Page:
• My ego only needs a good rhythm section.
    • In Chambers, Jack (1983). Milestones: The music and times of Miles Davis since 1960. Beech Tree Books. p. 261. ISBN 9780688046460. 
      "My ego only needs a good rhythm section" is also the title of an interview/article by Stephen Davis for The Real Paper (21 March 1973)
    • On being asked what he looked for in musicians.
  • Coleman Hawkins told me never to play with someone older than me, and I never have. With older players, there's no force, no drive. With younger players, it's not that you know it all, or I know it all—it's I'm trying to learn it all.
    • As quoted in Jazz-Rock Fusion: The People, The Music (1978) by Julie Coryell and Laura Friedman, p. 40
  • I know what the power of silence is. When I used to play in clubs, everybody was loud; there was a lot of noise. So I would take my mute off the microphone, and I would play something so soft that you could hardly hear it... and you talk about listening. Roy Eldridge did that. He's one of my favorites.
    • As quoted in Jazz-Rock Fusion: The People, The Music, p. 40
  • The only thing I'm interested in is the music and the musicians. I don't acknowledge applause 'cause I'm giving them something. They're not giving me anything with their applause. Can I write that down?
    • As quoted in Jazz-Rock Fusion: The People, The Music, p. 40
  • Billie Holiday—she was the nicest woman in the world, you know. All she wanted to do was sing. They picked on her and picked on her to get money out of her. You do drugs 'cause you like to, not 'cause it's a life-style.... They picked on Billie so much. She said, "Miles, come and see me in Long Island." She was in love with one of my kids and his curly hair—he used to ride my bicycle and watch the horse at Aqueduct. She said, "Miles, if they'd just leave me alone; they could have the house—everything." You know the way singers shake their asses now. Billie didn't have to do that. Her mouth was so sensuous; she was pretty and she would say certain words and her mouth would quiver, and she always had this white gardenia and long gloves.
    • As quoted in Jazz-Rock Fusion: The People, The Music, p. 41


  • If somebody told me I only had an hour to live, I'd spend it choking a white man. I'd do it nice and slow.
    • In: Jet (25 March 1985)
    • During an interview, after growing aggravated about questions on the subject of race.
  • He never wasted a melody. He never wasted a phrase. He and Duke Ellington changed the whole sound. There is no way to describe it because there's nobody on this earth that can do that anymore. What he did to the texture of an orchestration, what he did with a pop song is like writing an original piece. Students will discover him. They'll have to take his music apart layer by layer. That's how they'll know what kind of genius he was.
  • For me, music and life are all about style.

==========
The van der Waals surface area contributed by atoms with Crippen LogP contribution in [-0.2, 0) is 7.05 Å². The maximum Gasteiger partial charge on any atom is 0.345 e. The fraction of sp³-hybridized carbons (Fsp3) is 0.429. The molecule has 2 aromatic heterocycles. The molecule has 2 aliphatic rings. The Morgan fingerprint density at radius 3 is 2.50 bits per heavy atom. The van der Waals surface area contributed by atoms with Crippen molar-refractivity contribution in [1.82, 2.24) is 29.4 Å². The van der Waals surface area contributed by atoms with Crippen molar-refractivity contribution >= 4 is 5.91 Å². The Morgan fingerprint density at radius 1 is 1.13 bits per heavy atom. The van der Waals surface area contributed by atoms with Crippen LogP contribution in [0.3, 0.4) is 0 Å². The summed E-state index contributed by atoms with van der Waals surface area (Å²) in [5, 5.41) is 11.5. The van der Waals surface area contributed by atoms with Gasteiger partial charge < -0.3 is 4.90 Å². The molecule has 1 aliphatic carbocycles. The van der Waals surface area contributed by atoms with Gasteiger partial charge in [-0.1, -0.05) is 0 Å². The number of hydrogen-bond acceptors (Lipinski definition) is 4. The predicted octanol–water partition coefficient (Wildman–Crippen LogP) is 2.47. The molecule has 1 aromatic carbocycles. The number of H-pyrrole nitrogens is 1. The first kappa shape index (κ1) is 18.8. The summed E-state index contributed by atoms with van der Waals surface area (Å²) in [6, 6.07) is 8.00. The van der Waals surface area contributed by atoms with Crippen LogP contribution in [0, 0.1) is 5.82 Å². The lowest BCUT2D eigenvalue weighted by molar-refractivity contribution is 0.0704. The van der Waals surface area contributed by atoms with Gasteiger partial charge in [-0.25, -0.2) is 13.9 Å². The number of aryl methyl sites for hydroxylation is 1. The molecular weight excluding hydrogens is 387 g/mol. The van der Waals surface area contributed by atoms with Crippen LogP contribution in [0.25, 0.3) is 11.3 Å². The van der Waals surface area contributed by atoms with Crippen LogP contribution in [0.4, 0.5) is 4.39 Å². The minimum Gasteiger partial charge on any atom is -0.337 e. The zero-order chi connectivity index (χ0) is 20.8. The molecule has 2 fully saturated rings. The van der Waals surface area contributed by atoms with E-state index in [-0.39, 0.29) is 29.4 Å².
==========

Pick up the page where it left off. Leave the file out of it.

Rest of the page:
• Miles, the Autobiography (1989) (co-written with Quincy Troupe, p. 398.)
  • I've changed music four or five times. What have you done of any importance other than be white?
    • Miles, the Autobiography (1989) (co-written with Quincy Troupe, p. 371.)
    • At a White House reception in honor of Ray Charles in 1987, this was his reply to a society lady seated next to him who had asked what he had done to be invited.
  • Why'd you put that white bitch on there?
    • In Davis, Miles; Troupe, Quincy (1989). Miles: The Autobiography. Simon and Schuster. ISBN 0-671-63504-2. , Kirchner, Bill (1997). Kirchner, Bill. ed. A Miles Davis reader. Smithsonian Readers in American Music. Smithsonian Institution Press. p. 255. , and Giddins, Gary (1998). Visions of Jazz: The First Century. Oxford University Press. p. 347. ISBN 9780199715206. 
    • To George Avakian after seeing the cover chosen by Columbia for Miles Ahead.


  • When you are creating your own shit, man, even the sky ain't the limit.
    • Davis, Miles; Troupe, Quincy (1990). Miles. Simon and Schuster. p. 206. ISBN 9780671725822. ; also in Carner, Gary (1996). Carner, Gary. ed. The Miles Davis companion: four decades of commentary. Schirmer Books. p. 218. ISBN 9780028646121. 
    • Davis was questioning the increasing length of John Coltrane solos, and Trane answered "I don't know how to stop."
  • Don't play what's there, play what's not there.
    • In SPIN (December 1990). p. 30, and in many other sources, but I can't find the original one.
  • A legend is an old man with a cane known for what he used to do. I'm still doing it.
    • On being called a legend.
      • Quoted in International Herald Tribune (17 July 1991); also in: Shapiro, Fred R., ed (2006). The Yale Book of Quotations. Yale University Press. p. 189. ISBN 9780300107982. 


  • Try taking the fucking horn out of your mouth.
    • In Garment, Leonard (2001). Crazy Rhythm: From Brooklyn and Jazz to Nixon's White House, Watergate, and Beyond. Da Capo Press. p. 406. ISBN 9780786752270. , Szwed, John (2012). So What: The Life of Miles Davis. Random House. ISBN 9781448106462. , , and in many other books